The notion that the US is indirectly playing with China’s food supply is perverse, evil, and simply bizarre, which is why I find it so believable. I can’t imagine that strategists wouldn’t connect those dots and seriously discuss trying to run China into a ditch at full speed. I imagine a future in which Canada grows wealthy by selling huge amounts of grain to China — after they find a way to grow wealthy by selling them tar sands oil, that is.

  • Lewis Cleverdon

    Nick – with respect I’d differ with your comment above on the matter of paying states not to let their trees go up in smoke, for two reasons.

    First, I guess you’re as bitterly opposed as I am to protection rackets (gimme da money or your family could have a nasty acciden’ . . .). With govts from Russia to Canada to Brazil holding vast forest carbon stocks, any significant payment to them per acre would amount to a huge annual payoff being levied worldwide, and not being applied to fairer and more constructive ends. In addition, since all carbon acts the same in the atmosphere, every nation holding fossil carbon stocks (including the clathrates in their marine economic zones) would have clear precedent to demand an equal annual payoff per tonne not emitted. Which makes it a recipe for absolute stalemate at the negotiations.

    Second, there is a better means of conserving the forest carbon stocks that also resolves the question of nations’ responsibility for feedback emissions, including from wildfire. It reverses the payoffs approach by accounting nations’ total intentional emissions against their allocation of permitted emissions under the climate treaty’s annually declining global carbon budget. Those nations wanting to emit more than their entitlement have to buy in permits, while those achieving lower outputs than their entitlements have permits to sell.

    Given that no nation will rationally sign up to a fixed permit for 40yrs hence, permits’ tradability is an essential component of any treaty allocations regime. It also maximizes the carbon-efficiency with which the permits are applied, besides maximizing the rate of emissions control that nations are willing to negotiate.

    With regard to forest conservation, the holder nations can indeed gain income by conserving their forests, since this increases the stock of emissions permits they’re able to sell – for what they’ll fetch on the inter-governmental market. Also, by defining the allocations as being only of intentional CO2e emissions the issue of feedback outputs is resolved – which is a necessary sweetener for those nations with huge potential feedback emissions through no fault of their own. (Failure to control economically avoidable feedback outputs, such as the US leaving over 40m acres of forests killed by bark beetle to rot or burn, emitting over eight gigatonnes of CO2e, should in my view be accounted as intentional emissions).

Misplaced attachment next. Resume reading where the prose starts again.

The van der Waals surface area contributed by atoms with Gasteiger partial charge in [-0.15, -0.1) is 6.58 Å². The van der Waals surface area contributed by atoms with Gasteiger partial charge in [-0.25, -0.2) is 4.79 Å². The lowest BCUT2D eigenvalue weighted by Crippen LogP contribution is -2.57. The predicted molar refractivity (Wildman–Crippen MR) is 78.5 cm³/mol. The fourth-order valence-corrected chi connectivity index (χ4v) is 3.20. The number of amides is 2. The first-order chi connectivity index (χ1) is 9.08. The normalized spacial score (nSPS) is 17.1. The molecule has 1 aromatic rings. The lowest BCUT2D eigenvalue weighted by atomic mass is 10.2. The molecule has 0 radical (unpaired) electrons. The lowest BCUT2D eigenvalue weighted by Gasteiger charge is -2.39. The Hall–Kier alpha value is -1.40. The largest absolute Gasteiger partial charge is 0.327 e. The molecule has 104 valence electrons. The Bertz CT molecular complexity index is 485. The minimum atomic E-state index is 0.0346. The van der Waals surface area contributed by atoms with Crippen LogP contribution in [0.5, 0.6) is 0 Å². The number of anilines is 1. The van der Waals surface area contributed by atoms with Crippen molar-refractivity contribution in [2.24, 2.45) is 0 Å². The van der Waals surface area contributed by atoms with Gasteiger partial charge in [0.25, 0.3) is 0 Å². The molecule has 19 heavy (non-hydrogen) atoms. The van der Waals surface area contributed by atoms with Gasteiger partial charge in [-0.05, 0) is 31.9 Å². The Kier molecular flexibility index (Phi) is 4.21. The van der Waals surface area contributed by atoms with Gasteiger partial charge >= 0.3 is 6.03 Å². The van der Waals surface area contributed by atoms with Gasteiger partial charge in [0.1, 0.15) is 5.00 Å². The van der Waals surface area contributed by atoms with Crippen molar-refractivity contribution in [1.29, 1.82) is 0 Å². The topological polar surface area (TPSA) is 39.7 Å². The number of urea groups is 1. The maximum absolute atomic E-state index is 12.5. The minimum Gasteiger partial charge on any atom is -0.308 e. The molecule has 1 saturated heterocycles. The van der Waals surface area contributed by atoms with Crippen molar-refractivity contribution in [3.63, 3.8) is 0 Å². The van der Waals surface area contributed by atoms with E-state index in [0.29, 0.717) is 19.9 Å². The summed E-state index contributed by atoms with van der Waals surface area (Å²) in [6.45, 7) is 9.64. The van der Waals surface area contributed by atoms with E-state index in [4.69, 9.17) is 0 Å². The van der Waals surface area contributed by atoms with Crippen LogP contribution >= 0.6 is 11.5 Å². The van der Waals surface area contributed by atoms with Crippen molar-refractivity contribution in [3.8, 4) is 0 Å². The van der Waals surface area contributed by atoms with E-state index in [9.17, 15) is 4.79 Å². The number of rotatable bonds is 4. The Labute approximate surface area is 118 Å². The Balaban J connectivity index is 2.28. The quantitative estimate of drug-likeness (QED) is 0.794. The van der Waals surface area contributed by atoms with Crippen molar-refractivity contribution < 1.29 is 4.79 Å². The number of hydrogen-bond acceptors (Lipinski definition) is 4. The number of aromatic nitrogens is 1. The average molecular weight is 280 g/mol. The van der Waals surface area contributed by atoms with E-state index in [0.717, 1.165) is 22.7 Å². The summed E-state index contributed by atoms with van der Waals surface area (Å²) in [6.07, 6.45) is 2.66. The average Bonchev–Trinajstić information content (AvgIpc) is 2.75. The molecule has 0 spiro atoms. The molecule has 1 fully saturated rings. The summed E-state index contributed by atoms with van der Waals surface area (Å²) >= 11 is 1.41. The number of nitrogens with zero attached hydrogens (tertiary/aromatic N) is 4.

This approach is consistent with the global climate policy framework of “Contraction & Convergence” which is now the de jure or de facto negotiating basis of the large majority of the UN member states. If it’s of interest to you, more information on the framework is available at the Global Commons Institute site at http://www.gci.org.uk

    Regards,

    Lew

  • JV

    China > The U.S inadvertently (?) ran China (really they ran themselves into the ditch) into a ditch when China started copying the U.S pursuit of material wealth. The question is where will China’s citizens go when there’s nothing but dust there ? Ans: well, some are showing up in Finland already, and Italy. http://en.wikipedia.org/wiki/Chinese_people_in_Italy

    Obviously the U.S abandoned the policy of containment sometime in the 1960′s I guess they figured China just couldn’t be contained, or anything else.

  • JV

    Of course, you could say that the Americans copied the European model of material lifestyle, which was itself based off the Roman.